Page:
Neighbors oppose cultural center expansion

Posted 4/17/19

CUDDEBACKVILLE, NY — Dragon Springs Buddhist, Inc. (DSB) has been located in the Town of Deerpark since 2001. The now sprawling facility includes three temples, residential buildings, a …

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Neighbors oppose cultural center expansion


CUDDEBACKVILLE, NY — Dragon Springs Buddhist, Inc. (DSB) has been located in the Town of Deerpark since 2001. The now sprawling facility includes three temples, residential buildings, a meditation hall, a college and K-12 school, a visitor center, a man-made lake and more.

 The facility is used by people who practice the spiritual philosophies of Falun Dafa, also known as Falun Gong.  The facility is also used to train some of the dancers in six dance troupes that tour the world with a traditional Chinese dance performance called Shen Yun. 

DSB has been wrangling with local officials and residents over the requirement of town zoning for years. Now DSB wants to undergo a significant expansion. The group has submitted a Draft Environmental Impact Statement (DEIS) regarding the expansion. The last approved site plan for the facility was in 2014. The authors of the DEIS freely admit that, “The project sponsor is seeking approval of a comprehensive site plan to both expand the religious use on the site and to rectify various structures which were constructed without a planning board approval.”

There was a public hearing on the DEIS on April 10, at the Port Jervis High School. Some 600 people filled the auditorium, and most of the 48 speakers were adamantly opposed to allowing the project to expand. 

The DSB is situated between the Basha Kill and the Neversink River. Andrew Willingham, an engineer representing the Basha Kill Area Association spoke about the proposed 100,000 gallon per day sewage treatment system that would empty into the Basha Kill. He said the DSB has a history with a stormwater discharge permit that racked up violation after violation. He also said that DSB has a history that shows they would not be able to comply with the terms of a much more complicated permit covering such a large sewer system.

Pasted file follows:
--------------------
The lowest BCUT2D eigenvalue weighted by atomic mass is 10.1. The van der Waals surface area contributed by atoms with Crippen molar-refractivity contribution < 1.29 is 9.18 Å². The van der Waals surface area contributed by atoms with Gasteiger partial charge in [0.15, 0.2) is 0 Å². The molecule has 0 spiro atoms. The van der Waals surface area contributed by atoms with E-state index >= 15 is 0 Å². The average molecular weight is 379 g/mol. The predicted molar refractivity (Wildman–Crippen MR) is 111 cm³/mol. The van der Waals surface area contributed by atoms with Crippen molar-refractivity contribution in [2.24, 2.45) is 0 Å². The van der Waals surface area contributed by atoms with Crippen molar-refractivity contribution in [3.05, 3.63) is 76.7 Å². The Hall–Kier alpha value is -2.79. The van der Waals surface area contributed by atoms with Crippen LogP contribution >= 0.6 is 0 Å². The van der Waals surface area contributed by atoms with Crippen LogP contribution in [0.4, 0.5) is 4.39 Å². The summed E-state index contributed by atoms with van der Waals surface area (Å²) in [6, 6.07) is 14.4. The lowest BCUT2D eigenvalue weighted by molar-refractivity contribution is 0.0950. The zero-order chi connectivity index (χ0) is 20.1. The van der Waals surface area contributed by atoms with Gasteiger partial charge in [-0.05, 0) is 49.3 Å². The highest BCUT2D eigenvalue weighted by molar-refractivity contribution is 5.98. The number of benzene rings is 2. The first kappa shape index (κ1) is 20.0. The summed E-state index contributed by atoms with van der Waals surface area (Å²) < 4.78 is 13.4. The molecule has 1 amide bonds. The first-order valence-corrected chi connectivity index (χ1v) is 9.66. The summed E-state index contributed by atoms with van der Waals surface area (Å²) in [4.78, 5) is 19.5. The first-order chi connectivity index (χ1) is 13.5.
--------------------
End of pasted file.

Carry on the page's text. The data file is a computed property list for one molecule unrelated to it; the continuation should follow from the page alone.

Willingham also noted the expansion plans include an 1,100-car parking garage and a 900-person auditorium. State code requires fire apparatus roads going up to the buildings, he noted. “You need to be able to pull up next to it, get a ladder up on top of it, all kinds of regulations that they don’t meet at all,” Willingham said. “[The DEIS] doesn’t really come close.”

Erik Silldorff, restoration director of the Delaware Riverkeeper Network, also strongly opposed the expansion. “The draft environmental impact statement that has been provided is incomplete and inaccurate and fails to characterize the impacts from the proposed development,” he said. “The Town of Deerpark, the state of New York, the Basha Kill, the Neversink River and the Delaware River will all suffer serious and unacceptable harm.

 “Five acres of forested wetland that will be inundated as a result of the proposed dam, will disappear forever,” he continued. “The small trout stream that will receive stormwater and wastewater from the proposal will likely no longer support trout or trout spawning.”

John Hayes, a board member of Friends of Shawangunks (FOS) said, “The projected number of visitors to the site, more than 2,000 per day, will have a devastating impact on the small narrow [roads in the area]. It is FOS’s contention that the amount of consideration given to the impact of traffic on these roads, not to mention the degradation of air quality from cars, trucks and busses, has been insufficient, and thus must be denounced in the strongest terms.”

 “Dragon Springs is not environmentally friendly, to put it mildly,” said Grace Woodard, a resident of the area. “The Basha Kill filled, in 2018, six times with plumes of runoff from construction activities.”

Representatives from DSB made no comment at the meeting on any of the complaints. A few people spoke in favor of the activities of the organization and welcomed the entertainment and business activity DSB brought to the area.

Getting along with firefighters

When DBS first opened, fire officials could not get in to see if the structures being built were up to code, and could not observe conditions in the sprawling compound. In recent years, however, relations between DSB and fire officials have improved.

Fire District Commissioner Anthony Roussos said in an interview in the Cuddebackville Fire Department building that he began visiting the compound last year, and on one visit he took 19 colleagues from neighboring fire departments along with him. On the table beside Roussos were two binders provided by the DSB about the compound and its various structures. He said changes are still needed at the compound, but the people at the top of the organization are cooperating with him, especially the organization’s current president Jonathan Lee.

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